James Stanier Clarke was librarian to the Prince Regent at Carlton House, London. Jane Austen and Stanier Clarke had met at Carlton House the previous year, when the librarian informed Austen that she was ‘at liberty to dedicate any future work’ to the Prince. She did so with her next novel, Emma (1815), after further encouragement from Stanier Clarke.
Romance or realism?
This letter is a response to a previous one from Stanier Clarke, in which he suggested that Austen might attempt for her next work a ‘Historical Romance illustrative of the august house of Cobourg’ which ‘would just now be very interesting’. Austen tactfully declines to engage with his proposals, writing that although such a work might be more profitable or popular than her ‘pictures of domestic Life in Country Villages’, she ‘could not sit seriously down to write a serious Romance under any other motive than to save my Life’.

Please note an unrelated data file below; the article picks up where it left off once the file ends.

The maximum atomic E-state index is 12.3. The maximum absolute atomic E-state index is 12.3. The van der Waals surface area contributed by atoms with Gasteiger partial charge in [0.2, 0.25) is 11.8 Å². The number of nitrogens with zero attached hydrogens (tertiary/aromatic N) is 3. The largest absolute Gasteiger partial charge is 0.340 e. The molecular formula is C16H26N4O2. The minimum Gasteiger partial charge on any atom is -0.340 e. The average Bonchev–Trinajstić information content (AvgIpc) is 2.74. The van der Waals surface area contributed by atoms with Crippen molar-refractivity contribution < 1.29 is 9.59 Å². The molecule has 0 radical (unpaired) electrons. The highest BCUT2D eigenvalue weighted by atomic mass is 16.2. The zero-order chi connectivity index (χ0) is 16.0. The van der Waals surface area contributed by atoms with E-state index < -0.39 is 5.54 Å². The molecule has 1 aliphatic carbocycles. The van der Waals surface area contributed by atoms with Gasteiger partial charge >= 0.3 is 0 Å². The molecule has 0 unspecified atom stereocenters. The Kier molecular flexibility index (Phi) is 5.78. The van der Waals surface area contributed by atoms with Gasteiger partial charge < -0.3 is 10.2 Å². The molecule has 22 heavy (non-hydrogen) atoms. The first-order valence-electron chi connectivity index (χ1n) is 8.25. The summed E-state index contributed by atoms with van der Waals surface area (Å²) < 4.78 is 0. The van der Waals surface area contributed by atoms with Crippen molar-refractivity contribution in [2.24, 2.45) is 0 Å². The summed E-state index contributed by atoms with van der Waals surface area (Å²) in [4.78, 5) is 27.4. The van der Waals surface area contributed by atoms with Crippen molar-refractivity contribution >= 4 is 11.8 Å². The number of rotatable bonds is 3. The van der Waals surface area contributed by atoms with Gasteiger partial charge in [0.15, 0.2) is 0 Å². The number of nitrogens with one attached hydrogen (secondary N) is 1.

Stanier Clarke’s personality, so similar to that of the (already created) Mr Collins from Pride and Prejudice, must have afforded Austen much delight – a case of life mirroring art.
- Article by:
- Kathryn Sutherland
- The novel 1780–1832
Jane Austen fills her novels with ordinary people, places and events, in stark contrast to other novels of the time. Professor Kathryn Sutherland considers the function of social realism in Austen’s work.